Scientific architectural research, study and documentation in the preservation, conservation and restoration of immovable cultural properties and national cultural treasures; Specialty architectural services in the preservation, conservation and restoration of immovable cultural properties and national cultural treasures; Specialty architectural services in the repair, maintenance of museum buildings, field stations and museum related infrastructures; Specialty architectural services in exhibition design for museum galleries.

Historical Notes

Monuments and museums, sites and shrines - these are some of the cultural landmarks that must be preserved and maintained through all of history. This is why the Restoration and Engineering Division was formed.

The former Restoration and Conservation Division was created in 1974 by the signing of P D. 260, a law providing for the preservation of national cultural properties. It started as an "ad hoc" function with Architect Leonardo Concepcion as the only employee. After a year, Benito A. Cagahastian and Oscar Villaruz were appointed to the positions of Supervising Architect and Museum Researcher, respectively.

Cognizant of the volume or quantity of work to be accomplished by this tiny group, six more persons were added in 1976. In 1987, by virtue of Executive Order 117, a reorganization program was implemented. A maintenance unit was integrated with the Division, thus necessitating the change of its name to Restoration and Engineering Division with Engr. Eugenio C. Magboo, Jr. as Head.

This development signaled the start of a more aggressive stance towards museum planning and development. At present, the Division counts a manpower strength of 22 employees, all technically equipped to fulfill the demands of the Division and the objectives of the Institution.

Turning Points

For the most part, restoration and rehabilitation works top the agenda of the Restoration and Engineering Division. In this respect, the Division has two extraordinarily significant projects, survey, construction, and development of the so-called mummy caves in Benguet Province and the improvement of the Tabon Caves in Palawan.

Considered the most striking historical event for the Division was its major participation in the rehabilitation of the National Museum Main Building with more complicated civil and engineering works and a capability to withstand strong earthquakes, typhoons, and similar natural phenomena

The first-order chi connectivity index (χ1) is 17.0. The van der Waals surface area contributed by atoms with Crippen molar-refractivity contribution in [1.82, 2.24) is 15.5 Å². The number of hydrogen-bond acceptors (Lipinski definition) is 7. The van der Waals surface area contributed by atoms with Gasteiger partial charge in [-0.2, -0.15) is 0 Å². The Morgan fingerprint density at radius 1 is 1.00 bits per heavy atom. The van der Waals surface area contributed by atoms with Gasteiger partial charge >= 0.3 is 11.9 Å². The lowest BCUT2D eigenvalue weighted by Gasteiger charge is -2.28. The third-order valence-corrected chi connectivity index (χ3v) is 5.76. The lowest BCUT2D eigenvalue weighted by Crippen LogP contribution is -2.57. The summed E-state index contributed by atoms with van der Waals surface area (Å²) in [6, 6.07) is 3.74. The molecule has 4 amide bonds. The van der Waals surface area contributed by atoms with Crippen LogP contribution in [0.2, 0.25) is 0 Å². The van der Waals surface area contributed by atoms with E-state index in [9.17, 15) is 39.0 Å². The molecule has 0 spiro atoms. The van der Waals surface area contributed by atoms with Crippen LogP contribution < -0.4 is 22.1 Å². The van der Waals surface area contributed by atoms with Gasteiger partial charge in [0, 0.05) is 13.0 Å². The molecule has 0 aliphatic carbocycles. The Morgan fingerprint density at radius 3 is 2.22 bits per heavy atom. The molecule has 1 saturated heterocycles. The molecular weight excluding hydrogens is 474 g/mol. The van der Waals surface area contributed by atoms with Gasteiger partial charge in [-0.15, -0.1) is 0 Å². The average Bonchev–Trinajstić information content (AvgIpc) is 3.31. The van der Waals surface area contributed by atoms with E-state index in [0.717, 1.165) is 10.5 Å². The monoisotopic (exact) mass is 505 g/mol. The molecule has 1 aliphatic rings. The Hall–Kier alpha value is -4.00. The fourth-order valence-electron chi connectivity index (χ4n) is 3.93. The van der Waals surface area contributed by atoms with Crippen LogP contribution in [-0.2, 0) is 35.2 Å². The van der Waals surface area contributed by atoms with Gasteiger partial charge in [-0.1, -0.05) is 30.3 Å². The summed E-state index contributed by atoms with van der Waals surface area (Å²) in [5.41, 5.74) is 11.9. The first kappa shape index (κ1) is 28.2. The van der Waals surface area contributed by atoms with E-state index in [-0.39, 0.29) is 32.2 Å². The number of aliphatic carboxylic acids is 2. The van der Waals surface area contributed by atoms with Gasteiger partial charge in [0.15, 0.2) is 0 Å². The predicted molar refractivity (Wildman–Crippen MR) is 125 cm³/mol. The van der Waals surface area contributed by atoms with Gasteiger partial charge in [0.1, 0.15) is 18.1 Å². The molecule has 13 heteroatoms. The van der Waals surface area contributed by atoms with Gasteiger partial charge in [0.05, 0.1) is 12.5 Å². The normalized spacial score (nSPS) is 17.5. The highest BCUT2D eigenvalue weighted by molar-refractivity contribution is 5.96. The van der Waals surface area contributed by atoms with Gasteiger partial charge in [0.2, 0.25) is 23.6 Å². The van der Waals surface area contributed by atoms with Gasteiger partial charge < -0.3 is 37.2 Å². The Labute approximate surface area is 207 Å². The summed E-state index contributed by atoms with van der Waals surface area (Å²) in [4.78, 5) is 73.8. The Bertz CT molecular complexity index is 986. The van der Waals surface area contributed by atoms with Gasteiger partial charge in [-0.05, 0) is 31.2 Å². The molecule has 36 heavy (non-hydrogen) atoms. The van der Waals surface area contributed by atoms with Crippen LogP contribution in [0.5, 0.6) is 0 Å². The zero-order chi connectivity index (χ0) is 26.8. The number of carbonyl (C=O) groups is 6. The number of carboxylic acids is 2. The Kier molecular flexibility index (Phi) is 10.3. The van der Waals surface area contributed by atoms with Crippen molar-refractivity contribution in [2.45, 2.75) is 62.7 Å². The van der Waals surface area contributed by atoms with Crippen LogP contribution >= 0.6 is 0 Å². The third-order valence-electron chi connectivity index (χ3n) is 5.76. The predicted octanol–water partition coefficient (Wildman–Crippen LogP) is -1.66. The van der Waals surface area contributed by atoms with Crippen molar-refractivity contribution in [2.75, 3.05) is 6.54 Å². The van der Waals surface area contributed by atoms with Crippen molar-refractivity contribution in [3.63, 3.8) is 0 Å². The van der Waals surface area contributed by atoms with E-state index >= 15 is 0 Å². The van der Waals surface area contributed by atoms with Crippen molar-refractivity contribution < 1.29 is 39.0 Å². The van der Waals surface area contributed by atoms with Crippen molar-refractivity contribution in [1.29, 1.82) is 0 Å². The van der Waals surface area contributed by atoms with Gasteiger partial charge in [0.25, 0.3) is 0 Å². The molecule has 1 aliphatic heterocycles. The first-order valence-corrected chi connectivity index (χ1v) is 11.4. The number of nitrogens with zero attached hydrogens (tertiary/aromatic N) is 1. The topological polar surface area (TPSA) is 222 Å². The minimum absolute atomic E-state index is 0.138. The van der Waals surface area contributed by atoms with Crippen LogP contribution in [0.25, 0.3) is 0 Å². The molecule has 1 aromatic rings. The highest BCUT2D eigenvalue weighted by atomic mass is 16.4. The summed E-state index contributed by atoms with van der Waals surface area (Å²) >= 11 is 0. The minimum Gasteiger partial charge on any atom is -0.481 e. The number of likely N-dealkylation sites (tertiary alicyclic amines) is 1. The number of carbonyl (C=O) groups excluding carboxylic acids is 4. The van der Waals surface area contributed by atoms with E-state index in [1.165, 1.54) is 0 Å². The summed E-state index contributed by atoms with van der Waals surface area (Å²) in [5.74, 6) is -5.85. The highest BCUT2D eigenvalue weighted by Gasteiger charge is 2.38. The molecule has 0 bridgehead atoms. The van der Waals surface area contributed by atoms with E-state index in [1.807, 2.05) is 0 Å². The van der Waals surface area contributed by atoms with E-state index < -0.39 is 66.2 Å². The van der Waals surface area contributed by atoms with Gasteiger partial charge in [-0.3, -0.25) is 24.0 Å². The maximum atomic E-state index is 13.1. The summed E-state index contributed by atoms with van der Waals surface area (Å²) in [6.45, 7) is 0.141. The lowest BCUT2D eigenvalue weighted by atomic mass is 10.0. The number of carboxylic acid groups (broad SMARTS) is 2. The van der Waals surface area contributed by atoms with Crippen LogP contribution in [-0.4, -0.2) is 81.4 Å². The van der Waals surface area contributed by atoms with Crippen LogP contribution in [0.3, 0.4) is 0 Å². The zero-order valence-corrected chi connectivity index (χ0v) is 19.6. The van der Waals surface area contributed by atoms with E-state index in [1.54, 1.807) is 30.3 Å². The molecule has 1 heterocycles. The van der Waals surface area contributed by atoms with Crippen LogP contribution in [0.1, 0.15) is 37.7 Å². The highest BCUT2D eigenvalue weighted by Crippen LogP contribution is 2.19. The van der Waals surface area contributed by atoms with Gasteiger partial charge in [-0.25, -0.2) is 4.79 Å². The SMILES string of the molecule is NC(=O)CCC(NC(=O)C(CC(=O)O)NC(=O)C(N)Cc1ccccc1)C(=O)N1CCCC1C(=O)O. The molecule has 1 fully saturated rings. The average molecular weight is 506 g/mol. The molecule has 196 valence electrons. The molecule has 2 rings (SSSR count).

A Broader Role

The statutory functions of the Restoration and Engineering involve research, survey, and documentation. Specifically, it undertakes the survey and actual measurement of immovable landmarks, museum properties and sites for purposes of data compilation, and prepares case studies on conservation of architectural heritage.

The Division is also concerned with the physical planning program of the National Museum wherein it prepares the plans, working drawings and structural computation for proposed projects of the agency, and performs the construction and development of the Museum Building, field offices and branches, and landscape.

The Division likewise provides educational support to students and researchers about the principles of basic museum planning and design. It renders technical consultancy to other government agencies or private institutions and individuals regarding museum/exhibit set-up and proper implementation of restoration works.

The Restoration and Engineering Division is anchored on safe and strong grounds, and founded with the right attitude, the right values and the right technology. Its achievements in the preservation of our national cultural heritage are steps in the right direction. But through timely and consistent support from the leadership of the National Museum, as well as from national and local government, projects will continue to move forward with precision.

taken from the

"A Voyage of 100 Years"

Free Web Hosting